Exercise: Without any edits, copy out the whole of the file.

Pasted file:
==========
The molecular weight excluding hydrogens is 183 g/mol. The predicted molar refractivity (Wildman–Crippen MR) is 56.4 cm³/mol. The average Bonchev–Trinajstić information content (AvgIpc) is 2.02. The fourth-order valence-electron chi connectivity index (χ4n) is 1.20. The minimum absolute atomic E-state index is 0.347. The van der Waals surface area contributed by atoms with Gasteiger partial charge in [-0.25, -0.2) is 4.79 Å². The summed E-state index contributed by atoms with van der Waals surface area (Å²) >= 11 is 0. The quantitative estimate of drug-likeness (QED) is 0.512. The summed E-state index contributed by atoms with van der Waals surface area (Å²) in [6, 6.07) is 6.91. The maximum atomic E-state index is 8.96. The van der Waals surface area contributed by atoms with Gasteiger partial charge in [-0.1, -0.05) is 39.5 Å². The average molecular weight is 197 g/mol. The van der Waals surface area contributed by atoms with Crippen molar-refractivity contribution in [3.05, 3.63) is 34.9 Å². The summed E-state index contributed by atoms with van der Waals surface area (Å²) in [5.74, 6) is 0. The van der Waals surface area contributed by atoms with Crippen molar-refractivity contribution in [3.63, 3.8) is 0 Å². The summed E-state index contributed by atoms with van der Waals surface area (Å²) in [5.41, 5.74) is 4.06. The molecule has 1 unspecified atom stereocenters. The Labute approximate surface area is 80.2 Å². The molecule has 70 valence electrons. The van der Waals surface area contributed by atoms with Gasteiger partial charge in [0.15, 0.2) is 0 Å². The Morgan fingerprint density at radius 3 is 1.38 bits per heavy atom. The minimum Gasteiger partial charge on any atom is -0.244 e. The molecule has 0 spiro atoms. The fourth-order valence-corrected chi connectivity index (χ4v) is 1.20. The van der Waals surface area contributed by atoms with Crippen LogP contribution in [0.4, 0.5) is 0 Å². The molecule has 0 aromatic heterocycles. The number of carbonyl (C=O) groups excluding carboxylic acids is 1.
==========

The molecular weight excluding hydrogens is 183 g/mol. The predicted molar refractivity (Wildman–Crippen MR) is 56.4 cm³/mol. The average Bonchev–Trinajstić information content (AvgIpc) is 2.02. The fourth-order valence-electron chi connectivity index (χ4n) is 1.20. The minimum absolute atomic E-state index is 0.347. The van der Waals surface area contributed by atoms with Gasteiger partial charge in [-0.25, -0.2) is 4.79 Å². The summed E-state index contributed by atoms with van der Waals surface area (Å²) >= 11 is 0. The quantitative estimate of drug-likeness (QED) is 0.512. The summed E-state index contributed by atoms with van der Waals surface area (Å²) in [6, 6.07) is 6.91. The maximum atomic E-state index is 8.96. The van der Waals surface area contributed by atoms with Gasteiger partial charge in [-0.1, -0.05) is 39.5 Å². The average molecular weight is 197 g/mol. The van der Waals surface area contributed by atoms with Crippen molar-refractivity contribution in [3.05, 3.63) is 34.9 Å². The summed E-state index contributed by atoms with van der Waals surface area (Å²) in [5.74, 6) is 0. The van der Waals surface area contributed by atoms with Crippen molar-refractivity contribution in [3.63, 3.8) is 0 Å². The summed E-state index contributed by atoms with van der Waals surface area (Å²) in [5.41, 5.74) is 4.06. The molecule has 1 unspecified atom stereocenters. The Labute approximate surface area is 80.2 Å². The molecule has 70 valence electrons. The van der Waals surface area contributed by atoms with Gasteiger partial charge in [0.15, 0.2) is 0 Å². The Morgan fingerprint density at radius 3 is 1.38 bits per heavy atom. The minimum Gasteiger partial charge on any atom is -0.244 e. The molecule has 0 spiro atoms. The fourth-order valence-corrected chi connectivity index (χ4v) is 1.20. The van der Waals surface area contributed by atoms with Crippen LogP contribution in [0.4, 0.5) is 0 Å². The molecule has 0 aromatic heterocycles. The number of carbonyl (C=O) groups excluding carboxylic acids is 1.